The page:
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Isabel Allende: My Life As A Feminist

Renowned author and activist Isabel Allende explains why she's a feminist and encourages women to keep working on behalf of each other.
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Renowned author and activist Isabel Allende explains why she's a feminist and encourages women to keep working on behalf of each other.


I have been a feminist since before the word was invented. I grew up in Chile. At the time Chile was a socially conservative and Catholic country--a patriarchy like everywhere else. I come from a family of very strong men, and the patriarch was my grandfather. I had never heard the word feminism, but I was an angry kid and grew up with rage against all forms of authority.

I was very protective of my mother. I felt that she somehow was a victim. I didn't know the word victim either, but I felt that everything was so unfair to her. My father abandoned my mother when I was three. The marriage was annulled, and my mother was a 24-year-old woman with 3 babies and no money and no training in a social class where women mostly did not work. She had to go back to live with her father, my grandfather, who gave us a home and protected us.

I grew up observing my mother, feeling very protective toward her but wishing that I could be like my grandfather. Wishing I could be powerful and free and have my own resources to take care of my mom. While my uncles had money and freedom, they could come any time and no one would ask. My mother was treated like a kid--she had no income of her own and depended completely on the benevolence of my grandfather or her older brother.

This anger was reflected, from a very young age, in every aspect of my attitude toward the patriarchal society--against the police, the teachers, the institutions, and of course against the church. I left the church very early, to my mother's and everybody's dismay. But I couldn't handle it. By age 15 or 16 I was already getting a feeling that I was not the only one who felt this way, and that there was nothing wrong with me and that something was happening--not in Chile, but somewhere else.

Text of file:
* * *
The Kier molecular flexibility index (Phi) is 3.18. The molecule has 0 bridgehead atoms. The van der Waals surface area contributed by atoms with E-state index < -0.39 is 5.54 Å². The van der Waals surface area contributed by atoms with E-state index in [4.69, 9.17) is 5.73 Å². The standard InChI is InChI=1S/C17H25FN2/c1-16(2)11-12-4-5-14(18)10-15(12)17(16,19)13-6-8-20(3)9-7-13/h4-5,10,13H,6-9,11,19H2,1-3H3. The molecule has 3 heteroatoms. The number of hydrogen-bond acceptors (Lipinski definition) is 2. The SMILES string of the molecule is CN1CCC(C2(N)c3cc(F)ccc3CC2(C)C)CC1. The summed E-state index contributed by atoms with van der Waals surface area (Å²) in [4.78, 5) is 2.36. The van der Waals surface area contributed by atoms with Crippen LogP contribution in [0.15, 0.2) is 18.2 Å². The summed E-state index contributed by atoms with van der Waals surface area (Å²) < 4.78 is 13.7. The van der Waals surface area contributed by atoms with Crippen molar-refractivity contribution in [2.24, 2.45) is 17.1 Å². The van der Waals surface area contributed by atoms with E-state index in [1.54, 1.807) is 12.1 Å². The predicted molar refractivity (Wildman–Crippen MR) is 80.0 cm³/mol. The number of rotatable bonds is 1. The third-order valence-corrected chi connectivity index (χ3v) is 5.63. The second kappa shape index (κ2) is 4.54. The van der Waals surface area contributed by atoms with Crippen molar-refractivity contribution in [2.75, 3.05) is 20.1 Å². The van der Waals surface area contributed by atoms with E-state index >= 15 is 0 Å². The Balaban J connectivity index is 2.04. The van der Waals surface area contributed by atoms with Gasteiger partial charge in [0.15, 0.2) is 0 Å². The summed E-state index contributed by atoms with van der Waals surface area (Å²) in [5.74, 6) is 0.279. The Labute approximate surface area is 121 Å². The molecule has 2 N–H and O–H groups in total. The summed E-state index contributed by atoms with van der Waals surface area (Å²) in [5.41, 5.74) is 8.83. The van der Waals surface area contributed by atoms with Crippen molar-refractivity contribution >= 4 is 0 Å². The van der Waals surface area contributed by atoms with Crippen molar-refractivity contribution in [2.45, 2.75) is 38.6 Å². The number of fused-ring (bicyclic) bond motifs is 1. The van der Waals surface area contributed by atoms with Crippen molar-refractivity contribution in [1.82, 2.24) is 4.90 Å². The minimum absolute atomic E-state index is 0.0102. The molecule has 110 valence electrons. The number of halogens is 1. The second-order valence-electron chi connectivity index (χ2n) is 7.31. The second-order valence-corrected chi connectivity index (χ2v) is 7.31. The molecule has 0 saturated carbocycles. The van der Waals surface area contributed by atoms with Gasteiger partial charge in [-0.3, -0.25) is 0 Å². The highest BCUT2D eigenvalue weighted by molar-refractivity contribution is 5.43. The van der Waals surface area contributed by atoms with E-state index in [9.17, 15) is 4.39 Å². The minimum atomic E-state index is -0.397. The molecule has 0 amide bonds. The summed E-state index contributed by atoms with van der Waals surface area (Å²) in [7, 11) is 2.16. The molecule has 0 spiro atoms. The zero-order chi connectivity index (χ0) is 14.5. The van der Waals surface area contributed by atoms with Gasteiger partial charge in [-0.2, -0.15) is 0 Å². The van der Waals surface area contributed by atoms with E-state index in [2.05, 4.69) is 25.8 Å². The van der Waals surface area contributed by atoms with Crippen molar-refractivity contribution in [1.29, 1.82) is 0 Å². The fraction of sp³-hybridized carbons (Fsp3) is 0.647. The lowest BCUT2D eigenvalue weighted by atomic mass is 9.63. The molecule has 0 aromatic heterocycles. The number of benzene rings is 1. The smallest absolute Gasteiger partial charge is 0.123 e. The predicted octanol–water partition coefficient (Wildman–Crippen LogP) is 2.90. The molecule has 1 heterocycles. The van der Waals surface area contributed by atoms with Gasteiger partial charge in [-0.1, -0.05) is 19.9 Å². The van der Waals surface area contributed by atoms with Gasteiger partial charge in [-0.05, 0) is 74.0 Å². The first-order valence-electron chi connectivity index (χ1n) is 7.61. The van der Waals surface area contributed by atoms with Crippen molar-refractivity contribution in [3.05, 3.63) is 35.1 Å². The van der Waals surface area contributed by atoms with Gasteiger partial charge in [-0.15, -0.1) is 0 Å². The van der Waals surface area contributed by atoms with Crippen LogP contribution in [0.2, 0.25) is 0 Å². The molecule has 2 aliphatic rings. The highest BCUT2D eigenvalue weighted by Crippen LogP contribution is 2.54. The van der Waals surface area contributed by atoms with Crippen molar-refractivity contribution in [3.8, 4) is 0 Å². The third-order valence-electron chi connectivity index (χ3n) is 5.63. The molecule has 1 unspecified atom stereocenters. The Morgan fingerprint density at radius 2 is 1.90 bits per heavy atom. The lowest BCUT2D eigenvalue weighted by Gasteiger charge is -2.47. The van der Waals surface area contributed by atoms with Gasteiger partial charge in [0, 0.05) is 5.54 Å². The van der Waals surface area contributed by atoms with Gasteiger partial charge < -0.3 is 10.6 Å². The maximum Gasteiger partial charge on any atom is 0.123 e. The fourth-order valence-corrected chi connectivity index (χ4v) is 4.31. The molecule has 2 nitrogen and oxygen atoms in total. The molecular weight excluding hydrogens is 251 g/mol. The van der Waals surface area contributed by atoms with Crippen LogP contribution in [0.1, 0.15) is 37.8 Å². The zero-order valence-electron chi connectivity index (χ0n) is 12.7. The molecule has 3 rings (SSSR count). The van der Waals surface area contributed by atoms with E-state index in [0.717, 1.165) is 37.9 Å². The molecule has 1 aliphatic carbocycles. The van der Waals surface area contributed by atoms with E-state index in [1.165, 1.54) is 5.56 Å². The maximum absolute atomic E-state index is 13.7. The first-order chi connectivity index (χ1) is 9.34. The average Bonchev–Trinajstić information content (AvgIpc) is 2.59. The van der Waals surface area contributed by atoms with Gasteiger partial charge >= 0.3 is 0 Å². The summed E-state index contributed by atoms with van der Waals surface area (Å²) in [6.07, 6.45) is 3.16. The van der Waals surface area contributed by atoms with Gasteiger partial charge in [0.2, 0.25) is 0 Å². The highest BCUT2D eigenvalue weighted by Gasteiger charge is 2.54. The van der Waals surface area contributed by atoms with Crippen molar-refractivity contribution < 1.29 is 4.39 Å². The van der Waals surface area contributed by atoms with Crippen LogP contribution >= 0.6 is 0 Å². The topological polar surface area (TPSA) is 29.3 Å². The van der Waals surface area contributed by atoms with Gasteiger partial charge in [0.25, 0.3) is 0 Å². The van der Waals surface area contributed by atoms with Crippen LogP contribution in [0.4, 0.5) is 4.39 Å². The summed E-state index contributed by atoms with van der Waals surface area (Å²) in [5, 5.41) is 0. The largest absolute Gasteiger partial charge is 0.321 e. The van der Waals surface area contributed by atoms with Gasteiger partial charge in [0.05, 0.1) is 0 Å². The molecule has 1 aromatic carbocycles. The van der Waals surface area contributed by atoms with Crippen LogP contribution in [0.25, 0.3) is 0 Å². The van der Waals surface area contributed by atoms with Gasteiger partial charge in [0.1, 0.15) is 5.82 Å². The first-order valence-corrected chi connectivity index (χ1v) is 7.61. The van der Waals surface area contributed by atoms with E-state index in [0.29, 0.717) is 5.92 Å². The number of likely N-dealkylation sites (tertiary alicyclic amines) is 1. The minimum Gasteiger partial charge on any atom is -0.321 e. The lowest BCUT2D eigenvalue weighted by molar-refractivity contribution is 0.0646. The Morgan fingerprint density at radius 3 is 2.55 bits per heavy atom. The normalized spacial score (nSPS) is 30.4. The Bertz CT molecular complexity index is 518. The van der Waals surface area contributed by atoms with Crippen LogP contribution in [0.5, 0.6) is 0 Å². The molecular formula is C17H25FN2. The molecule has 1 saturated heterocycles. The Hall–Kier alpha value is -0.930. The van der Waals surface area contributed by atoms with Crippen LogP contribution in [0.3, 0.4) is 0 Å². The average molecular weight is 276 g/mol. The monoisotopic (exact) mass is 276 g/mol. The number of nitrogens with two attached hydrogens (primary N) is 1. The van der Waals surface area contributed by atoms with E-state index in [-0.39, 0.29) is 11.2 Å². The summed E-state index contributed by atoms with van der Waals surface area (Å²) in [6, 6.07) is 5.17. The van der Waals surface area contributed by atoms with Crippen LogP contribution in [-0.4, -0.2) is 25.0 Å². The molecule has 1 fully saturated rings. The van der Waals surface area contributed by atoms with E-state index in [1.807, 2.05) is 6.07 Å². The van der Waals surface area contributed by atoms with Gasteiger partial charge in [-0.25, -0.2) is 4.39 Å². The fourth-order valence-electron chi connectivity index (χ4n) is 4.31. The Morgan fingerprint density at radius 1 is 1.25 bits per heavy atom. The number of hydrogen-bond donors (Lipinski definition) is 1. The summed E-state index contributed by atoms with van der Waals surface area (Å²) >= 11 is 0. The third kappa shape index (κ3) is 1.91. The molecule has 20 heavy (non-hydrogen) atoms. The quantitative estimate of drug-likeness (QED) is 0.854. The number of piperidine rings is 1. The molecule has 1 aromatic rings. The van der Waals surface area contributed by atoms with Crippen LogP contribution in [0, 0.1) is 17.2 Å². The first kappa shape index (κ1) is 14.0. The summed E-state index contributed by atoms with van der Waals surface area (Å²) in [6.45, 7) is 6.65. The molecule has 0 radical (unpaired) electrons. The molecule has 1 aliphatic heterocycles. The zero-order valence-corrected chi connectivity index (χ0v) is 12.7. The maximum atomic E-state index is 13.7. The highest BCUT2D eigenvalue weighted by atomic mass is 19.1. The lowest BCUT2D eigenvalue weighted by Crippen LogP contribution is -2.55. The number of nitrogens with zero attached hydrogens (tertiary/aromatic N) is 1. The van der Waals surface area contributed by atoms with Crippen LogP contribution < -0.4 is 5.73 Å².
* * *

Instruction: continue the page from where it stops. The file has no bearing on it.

I got married at 19 years old and had kids by age 21. My husband got a scholarship and we went to Europe with our oldest daughter Paula. Then, in my early 20s, I read The Female Eunuch by Germaine Greer, in English, with a dictionary. Here was articulate language, with humor, expressing what I had felt all my life. I couldn't believe it. I started reading like crazy. I realized that this movement was going on. When I came back to Chile, I was pregnant with my second child.

For the first time in Chile people were talking and reading about things like virginity, abortion, domestic violence, contraception, drugs, and early pregnancy. All the stuff that was hidden under the table and never spoken of was exposed. A young woman I didn't know--she was around my age but brought up in Europe and the United States--was creating the first women's magazine in Chile. It was a feminine, glossy magazine, like Elle, but with a feminist take. She read a letter that I wrote to my mother at some point and said, "Do you want to work for us?" While working for the magazine I became a real feminist because I knew what I was talking about and was able to publish.

I can't remember a time when I have not been a feminist. I'm very proud of it. And yet, it's not enough. There are still countries in the world where women will be executed for adultery, where it is illegal to be a woman. And I know that now some young women don't want to be called feminists. Find another word, because we still have a lot to do.

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